Nearly 30 years since he became president of America, Jimmy Carter offers a lesson to today's world leaders.

His was a voice of reason in a world that often seemed consumed by violence. Mr Carter's most important legacy is the signing of a peace agreement between Israel and Egypt, a force for good which still stands today.

The veteran politician remains a respected voice in the Middle East, able to command the ear of leaders on all sides due to what appears to be a natural inclination to diplomacy rather than violence.

Perhaps it is a policy born out of being a man of faith. How different then to the current US president who also proclaims to be a man of religion.

Today George Bush's foreign policy is being discredited both within the US and beyond as is that of Britain's which has been closely linked to its trans-Atlantic partner.

One wonders if Carter would have responded to 9/11 by launching a crusade against those he deemed to be on the side of evil in the Middle East.

Much of America's foreign policy in recent years seems to have been fuelled by a desire for revenge. Some believe Bush junior's attack on Iraq had elements of unfinished business on behalf of Bush senior.

It was the great Indian leader Mahatma Gandhi who proclaimed that an eye for an eye makes the whole world blind. Following a path of diplomacy rather than weapons must surely always be the right course to pursue until the ultimate end.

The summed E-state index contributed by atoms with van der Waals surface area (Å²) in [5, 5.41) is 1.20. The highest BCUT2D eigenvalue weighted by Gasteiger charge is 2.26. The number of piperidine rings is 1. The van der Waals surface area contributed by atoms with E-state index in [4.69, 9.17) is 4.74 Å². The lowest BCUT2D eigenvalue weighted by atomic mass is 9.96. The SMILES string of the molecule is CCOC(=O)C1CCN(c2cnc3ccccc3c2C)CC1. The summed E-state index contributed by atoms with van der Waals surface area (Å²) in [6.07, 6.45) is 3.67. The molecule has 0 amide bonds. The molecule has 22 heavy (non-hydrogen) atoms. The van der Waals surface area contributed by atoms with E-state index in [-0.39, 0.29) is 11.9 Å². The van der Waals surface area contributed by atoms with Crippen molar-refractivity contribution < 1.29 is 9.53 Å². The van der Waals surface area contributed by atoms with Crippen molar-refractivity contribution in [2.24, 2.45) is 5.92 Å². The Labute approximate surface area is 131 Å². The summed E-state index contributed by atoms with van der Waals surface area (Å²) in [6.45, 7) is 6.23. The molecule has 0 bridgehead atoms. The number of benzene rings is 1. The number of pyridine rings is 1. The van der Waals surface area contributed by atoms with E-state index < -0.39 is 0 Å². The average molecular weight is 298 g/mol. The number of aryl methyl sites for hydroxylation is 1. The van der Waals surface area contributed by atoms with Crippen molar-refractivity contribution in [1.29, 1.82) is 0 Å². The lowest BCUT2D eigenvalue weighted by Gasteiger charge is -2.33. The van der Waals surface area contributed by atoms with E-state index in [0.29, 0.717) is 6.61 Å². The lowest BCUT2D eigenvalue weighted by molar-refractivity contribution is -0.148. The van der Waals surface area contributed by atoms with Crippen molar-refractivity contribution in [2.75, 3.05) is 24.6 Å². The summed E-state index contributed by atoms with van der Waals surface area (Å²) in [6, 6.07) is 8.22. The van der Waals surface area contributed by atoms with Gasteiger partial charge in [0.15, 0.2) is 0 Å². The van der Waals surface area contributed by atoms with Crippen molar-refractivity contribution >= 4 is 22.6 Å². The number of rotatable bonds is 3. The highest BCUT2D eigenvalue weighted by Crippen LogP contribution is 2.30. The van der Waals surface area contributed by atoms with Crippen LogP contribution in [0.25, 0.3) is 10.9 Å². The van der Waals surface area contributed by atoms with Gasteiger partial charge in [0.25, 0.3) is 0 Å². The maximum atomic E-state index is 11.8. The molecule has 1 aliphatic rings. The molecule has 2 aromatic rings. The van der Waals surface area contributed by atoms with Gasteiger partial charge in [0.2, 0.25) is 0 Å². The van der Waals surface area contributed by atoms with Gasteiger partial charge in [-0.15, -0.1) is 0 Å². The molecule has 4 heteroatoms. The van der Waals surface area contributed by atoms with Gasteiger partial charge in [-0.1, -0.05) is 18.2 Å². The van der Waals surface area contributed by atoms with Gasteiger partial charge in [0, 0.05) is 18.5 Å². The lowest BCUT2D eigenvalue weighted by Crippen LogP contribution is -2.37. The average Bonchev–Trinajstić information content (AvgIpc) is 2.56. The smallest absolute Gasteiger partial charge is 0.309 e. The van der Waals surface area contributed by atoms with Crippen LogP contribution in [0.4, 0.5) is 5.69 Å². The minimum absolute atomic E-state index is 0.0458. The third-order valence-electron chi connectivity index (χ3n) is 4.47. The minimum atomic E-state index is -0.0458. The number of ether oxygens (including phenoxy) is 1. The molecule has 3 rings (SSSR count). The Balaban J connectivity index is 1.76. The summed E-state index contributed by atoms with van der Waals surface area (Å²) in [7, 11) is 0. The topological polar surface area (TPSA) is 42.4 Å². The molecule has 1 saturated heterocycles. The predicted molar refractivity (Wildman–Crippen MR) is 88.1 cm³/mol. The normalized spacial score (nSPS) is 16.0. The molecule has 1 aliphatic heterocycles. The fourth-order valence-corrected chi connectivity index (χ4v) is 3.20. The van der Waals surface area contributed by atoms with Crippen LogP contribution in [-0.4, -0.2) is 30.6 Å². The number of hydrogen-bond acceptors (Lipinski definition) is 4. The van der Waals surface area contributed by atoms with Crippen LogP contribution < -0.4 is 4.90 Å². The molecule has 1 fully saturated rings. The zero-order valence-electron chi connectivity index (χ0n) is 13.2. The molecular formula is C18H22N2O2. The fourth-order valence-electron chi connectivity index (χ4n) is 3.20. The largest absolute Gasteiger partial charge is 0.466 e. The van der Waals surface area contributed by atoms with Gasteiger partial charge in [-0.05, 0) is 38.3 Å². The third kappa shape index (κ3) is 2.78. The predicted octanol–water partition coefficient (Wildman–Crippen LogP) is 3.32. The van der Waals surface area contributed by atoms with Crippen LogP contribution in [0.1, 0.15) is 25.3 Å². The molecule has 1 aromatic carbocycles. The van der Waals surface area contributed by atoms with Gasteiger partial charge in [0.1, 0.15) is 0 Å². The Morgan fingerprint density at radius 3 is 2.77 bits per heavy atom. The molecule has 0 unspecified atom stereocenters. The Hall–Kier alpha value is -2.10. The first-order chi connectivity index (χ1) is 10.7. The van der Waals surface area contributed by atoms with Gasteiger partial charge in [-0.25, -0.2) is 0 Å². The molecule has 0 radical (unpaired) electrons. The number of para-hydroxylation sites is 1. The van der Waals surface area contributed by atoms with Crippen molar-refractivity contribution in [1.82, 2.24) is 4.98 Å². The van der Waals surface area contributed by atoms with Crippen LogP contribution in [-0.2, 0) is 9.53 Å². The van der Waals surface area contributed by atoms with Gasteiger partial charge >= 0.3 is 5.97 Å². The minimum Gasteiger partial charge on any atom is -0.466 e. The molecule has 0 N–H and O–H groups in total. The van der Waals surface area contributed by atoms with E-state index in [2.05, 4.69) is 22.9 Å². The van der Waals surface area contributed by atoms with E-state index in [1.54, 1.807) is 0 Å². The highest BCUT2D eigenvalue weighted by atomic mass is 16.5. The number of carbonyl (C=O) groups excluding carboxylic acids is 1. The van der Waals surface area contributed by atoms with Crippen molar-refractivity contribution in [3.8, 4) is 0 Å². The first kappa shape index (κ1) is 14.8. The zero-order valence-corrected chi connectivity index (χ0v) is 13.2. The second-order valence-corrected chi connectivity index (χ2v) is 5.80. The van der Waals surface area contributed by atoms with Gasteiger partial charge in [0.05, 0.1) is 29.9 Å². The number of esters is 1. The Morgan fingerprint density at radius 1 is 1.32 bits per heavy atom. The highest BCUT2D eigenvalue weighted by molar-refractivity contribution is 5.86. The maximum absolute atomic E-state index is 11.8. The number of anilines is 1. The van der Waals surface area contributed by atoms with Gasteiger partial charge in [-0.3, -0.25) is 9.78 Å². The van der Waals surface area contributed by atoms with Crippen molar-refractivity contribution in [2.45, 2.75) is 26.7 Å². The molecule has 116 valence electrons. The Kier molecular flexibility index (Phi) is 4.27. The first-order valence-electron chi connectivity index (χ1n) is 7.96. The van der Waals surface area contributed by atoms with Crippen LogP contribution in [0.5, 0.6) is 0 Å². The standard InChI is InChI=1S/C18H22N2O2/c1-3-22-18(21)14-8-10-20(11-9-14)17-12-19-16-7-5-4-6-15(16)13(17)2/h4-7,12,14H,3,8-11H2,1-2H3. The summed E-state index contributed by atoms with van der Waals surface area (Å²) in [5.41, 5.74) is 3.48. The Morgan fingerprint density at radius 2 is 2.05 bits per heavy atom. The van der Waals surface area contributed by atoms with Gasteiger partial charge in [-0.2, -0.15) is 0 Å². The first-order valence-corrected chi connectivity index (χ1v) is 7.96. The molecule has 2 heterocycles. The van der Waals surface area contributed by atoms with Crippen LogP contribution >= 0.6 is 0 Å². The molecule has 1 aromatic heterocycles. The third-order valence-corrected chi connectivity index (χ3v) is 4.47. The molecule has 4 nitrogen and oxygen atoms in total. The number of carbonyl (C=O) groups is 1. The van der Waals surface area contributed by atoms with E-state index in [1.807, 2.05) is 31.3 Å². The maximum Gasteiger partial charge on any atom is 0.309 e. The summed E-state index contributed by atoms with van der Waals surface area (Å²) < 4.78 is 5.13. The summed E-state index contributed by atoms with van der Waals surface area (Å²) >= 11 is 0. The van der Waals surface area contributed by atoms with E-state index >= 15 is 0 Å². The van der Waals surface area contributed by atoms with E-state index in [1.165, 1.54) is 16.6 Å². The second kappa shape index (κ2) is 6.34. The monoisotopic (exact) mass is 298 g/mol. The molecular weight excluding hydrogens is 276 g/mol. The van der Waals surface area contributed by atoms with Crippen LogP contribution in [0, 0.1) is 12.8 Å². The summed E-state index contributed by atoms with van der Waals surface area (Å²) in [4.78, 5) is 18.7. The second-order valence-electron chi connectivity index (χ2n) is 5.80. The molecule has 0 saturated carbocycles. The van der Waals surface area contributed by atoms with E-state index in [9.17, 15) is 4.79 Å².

It could be argued that the current mess in Iraq and the increasing death toll of British and American soldiers is a result of a belief that fire should be fought with fire.

The coming American elections are likely to prove that many people have had enough of that approach.

Carter's presidency, however, also shows the pitfalls of diplomacy. His attempts to negotiate with militant forces in Iran following the hostage crisis of 1979 proved unsuccessful.

A military solution was eventually sanctioned after more than a year of talk which, incidentally, also proved unsuccessful and is largely credited with ending Carter's presidency.

Since then he has worked tirelessly in pursuit of the holy grail of peace in the Middle East fuelled, possibly, by the ghosts that still haunt him from that period in history.

One could speculate that Tony Blair's current role as Middle East peace envoy has a similar cause.